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October 2, 2023

ESG 2.0: account for everything

As featured in the Pi Labs ‘Strength in numbers: ESG 2.0 and non-financial reporting in the built world’ report:

I’ve spent seven years studying to have three insights about ESG. Not a great return, you might say, but they are the foundations of Omnevue. Firstly, because ESG is perceived to be material to value, it is bound to come under the remit of professional accountants. The first sustainability accounting standards were released by the ISSB on 26 June. The aim is to bring the same “discipline, rigour and professionalism of financial reporting to carbon and non-financial accounting”. The second insight is that SMEs are a huge part of the economy and have to be part of any sustainable solution. The 1.4 million SMEs with employees account for 35% of all UK greenhouse gas (GHG) emissions. The third insight is that ESG can be profit-making. Only accounting-grade non-financial data can be meaningfully linked to the profit and loss statement. For example, if you save X kg of CO2e, you’re saving Y amount of money.

Marc Lepere

What is ESG?

Remember Adam Smith and his three factors of production: capital, labour and land? One way to think about ESG is that for the past 70 years we have accounted only for capital and ignored labour and land. ESG is an opportunity to account for the whole business (insight number one), but for SMEs that can be costly and time consuming because it’s complex and not (yet) business-as-usual.

What is Omnevue?

Omnevue offers SMEs (insight number two) both the painkiller and the vitamin of accounting-grade data. It’s the accounting engine for ESG (think Quickbooks for non-financial data). The platform removes pain by automatically collecting data (which already exists in most SMEs), analysing and reporting it in line with new international accounting standards. It’s a vitamin because it converts ESG impacts into money for better decision making. This allows owners to unlock insights and new key performance indicators, attract new customers, access cheaper capital and work with happier, more engaged employees (insight number three).

Introducing ESG 2.0

Regulators and standard setters are responding to the perceived threat that climate change poses to the stability of the financial system. These regulators are working in a co-ordinated and networked ecosystem in over 40 jurisdictions worldwide. This phase of regulation can be characterised as ESG 2.0. ESG 2.0 (2022-onward) is fundamentally different to the period of ESG 1.0 (2004–2018). It shifts ESG disclosure from being unregulated to regulated; from being voluntary to being mandatory; from being self-assessed and cherrypicked to being based on accounting and assured data that aims to be consistent and comparable to financial data.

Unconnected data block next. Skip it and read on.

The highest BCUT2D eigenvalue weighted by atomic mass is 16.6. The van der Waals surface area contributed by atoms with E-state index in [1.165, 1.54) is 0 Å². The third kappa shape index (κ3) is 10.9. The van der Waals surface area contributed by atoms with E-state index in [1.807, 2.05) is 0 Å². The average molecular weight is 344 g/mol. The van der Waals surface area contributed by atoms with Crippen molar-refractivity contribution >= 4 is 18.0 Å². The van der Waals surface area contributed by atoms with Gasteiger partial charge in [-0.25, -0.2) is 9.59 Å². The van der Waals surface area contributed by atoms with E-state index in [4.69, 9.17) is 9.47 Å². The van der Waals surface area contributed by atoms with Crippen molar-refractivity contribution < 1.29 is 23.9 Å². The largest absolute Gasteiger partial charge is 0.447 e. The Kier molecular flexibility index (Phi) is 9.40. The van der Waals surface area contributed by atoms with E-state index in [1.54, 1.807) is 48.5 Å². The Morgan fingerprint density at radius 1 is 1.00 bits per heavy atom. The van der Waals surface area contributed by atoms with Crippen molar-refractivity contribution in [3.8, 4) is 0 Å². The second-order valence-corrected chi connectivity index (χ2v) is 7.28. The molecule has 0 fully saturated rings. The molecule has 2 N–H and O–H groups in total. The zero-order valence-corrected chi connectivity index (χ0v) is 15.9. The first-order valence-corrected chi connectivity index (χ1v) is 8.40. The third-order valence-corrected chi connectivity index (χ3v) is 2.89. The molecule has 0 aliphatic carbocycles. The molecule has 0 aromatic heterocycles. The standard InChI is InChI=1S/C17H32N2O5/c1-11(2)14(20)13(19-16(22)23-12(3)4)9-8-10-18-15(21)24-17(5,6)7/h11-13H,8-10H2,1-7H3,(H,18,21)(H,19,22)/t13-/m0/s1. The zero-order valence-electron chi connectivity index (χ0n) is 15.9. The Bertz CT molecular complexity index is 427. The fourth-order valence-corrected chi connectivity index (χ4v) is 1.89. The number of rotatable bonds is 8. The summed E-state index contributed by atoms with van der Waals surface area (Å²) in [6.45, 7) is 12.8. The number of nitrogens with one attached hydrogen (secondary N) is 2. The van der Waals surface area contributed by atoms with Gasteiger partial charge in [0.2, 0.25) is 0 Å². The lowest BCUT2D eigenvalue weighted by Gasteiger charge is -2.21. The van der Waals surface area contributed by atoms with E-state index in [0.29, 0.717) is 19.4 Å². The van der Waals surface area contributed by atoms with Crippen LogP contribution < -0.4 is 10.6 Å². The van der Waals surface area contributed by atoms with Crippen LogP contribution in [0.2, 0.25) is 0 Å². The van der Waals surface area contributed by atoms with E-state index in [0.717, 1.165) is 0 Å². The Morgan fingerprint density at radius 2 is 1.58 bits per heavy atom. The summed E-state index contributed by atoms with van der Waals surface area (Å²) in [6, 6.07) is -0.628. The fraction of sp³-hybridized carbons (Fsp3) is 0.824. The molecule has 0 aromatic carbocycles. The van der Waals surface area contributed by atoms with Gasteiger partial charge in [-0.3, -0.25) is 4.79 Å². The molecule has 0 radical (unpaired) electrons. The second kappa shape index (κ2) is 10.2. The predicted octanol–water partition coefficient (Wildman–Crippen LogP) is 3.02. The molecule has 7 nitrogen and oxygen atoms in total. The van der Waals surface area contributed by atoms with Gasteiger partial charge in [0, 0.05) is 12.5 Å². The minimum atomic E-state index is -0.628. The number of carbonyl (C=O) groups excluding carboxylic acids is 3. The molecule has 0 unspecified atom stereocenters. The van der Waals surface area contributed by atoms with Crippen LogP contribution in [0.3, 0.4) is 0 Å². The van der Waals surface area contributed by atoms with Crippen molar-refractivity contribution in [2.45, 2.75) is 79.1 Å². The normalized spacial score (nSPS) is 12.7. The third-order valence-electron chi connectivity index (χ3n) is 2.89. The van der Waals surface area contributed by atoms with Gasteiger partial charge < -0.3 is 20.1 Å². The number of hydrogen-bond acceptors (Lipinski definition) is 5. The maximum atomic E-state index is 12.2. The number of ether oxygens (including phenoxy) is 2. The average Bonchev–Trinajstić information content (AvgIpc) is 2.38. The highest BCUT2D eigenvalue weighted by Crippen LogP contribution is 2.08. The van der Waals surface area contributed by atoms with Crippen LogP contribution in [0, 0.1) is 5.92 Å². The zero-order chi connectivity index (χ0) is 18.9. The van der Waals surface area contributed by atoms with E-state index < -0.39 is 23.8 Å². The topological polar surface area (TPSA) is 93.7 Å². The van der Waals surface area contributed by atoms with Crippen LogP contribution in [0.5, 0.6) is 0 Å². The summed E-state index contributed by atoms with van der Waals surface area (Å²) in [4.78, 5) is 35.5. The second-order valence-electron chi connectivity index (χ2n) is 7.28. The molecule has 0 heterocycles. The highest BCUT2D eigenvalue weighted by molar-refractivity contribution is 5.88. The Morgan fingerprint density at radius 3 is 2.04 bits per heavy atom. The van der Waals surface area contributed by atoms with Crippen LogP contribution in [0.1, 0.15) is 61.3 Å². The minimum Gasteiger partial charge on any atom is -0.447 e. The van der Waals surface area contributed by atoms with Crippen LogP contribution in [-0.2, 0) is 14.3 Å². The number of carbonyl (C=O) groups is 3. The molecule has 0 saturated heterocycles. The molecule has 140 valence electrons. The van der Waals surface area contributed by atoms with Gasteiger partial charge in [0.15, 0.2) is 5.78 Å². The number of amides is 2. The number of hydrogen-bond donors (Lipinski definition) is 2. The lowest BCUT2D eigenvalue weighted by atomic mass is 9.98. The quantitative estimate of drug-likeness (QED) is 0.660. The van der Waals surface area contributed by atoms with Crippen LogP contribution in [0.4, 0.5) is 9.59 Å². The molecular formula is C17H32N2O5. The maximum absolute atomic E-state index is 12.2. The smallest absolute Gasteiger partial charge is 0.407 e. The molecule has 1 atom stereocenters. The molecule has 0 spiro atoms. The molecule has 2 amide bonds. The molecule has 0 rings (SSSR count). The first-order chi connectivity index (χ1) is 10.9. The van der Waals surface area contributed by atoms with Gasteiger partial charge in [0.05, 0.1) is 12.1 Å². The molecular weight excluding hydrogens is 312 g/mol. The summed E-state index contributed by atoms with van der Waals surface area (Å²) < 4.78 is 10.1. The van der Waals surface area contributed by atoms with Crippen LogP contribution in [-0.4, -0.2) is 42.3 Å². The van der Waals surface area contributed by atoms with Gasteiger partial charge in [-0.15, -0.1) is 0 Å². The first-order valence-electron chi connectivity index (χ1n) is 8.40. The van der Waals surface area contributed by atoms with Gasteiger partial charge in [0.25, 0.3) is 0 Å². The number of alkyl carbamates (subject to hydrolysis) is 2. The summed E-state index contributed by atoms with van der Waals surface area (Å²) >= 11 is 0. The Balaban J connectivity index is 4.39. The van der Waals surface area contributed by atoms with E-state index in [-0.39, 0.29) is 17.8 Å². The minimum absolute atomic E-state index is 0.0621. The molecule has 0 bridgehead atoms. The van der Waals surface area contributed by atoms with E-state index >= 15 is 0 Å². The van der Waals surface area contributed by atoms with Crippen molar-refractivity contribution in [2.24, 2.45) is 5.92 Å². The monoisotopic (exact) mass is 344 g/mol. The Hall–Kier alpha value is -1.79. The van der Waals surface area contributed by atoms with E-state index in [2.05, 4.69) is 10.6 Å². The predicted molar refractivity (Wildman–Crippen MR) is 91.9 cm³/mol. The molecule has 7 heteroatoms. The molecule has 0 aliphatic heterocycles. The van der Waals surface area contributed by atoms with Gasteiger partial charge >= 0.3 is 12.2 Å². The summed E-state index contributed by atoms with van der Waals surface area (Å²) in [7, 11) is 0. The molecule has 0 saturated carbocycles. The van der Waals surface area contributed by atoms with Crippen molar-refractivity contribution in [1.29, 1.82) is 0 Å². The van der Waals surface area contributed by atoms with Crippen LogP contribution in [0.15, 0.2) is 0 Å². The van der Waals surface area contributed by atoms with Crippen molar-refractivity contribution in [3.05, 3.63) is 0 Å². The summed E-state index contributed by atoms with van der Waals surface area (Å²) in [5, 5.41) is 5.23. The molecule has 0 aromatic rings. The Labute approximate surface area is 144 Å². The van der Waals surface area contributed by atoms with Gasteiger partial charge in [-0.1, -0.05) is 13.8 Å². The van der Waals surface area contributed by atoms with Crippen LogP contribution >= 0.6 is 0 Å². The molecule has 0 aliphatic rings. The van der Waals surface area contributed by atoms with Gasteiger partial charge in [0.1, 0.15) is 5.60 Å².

Where we’re headed

Where we’re headed is business-as-unusual. Where financial and non-financial data are reported alongside each other in what the ISSB call an integrated report. Basically, integrated reporting is a single report in which a business allocates its assets to six capitals: financial; manufactured; intellectual; human; social and relationship; and natural. At year end, the business reports on how it has used each capital by measuring whether the stock of each has risen or fallen during the year. Just like financial reporting there’ll probably be a lite version for SMEs.

Integrated reporting will soon become the new accounting normal. This new normal means accountants needing to understand ESG and sustainability data; and sustainability professionals recognising the opportunity of being able to prove how sustainability can be profit-making (again, insight number three).

The Pi Labs research team completed Strength in numbers: ESG 2.0 and non-financial reporting in the built world. The above is an excerpt from the paper, Dr Marc Lepere, co-founder and chief science officer at Omnevue, shares his work on ESG 2.0 and non-financial reporting.

You can download Strength in numbers: ESG 2.0 and non-financial reporting in the built world free of charge via the Pi Labs website

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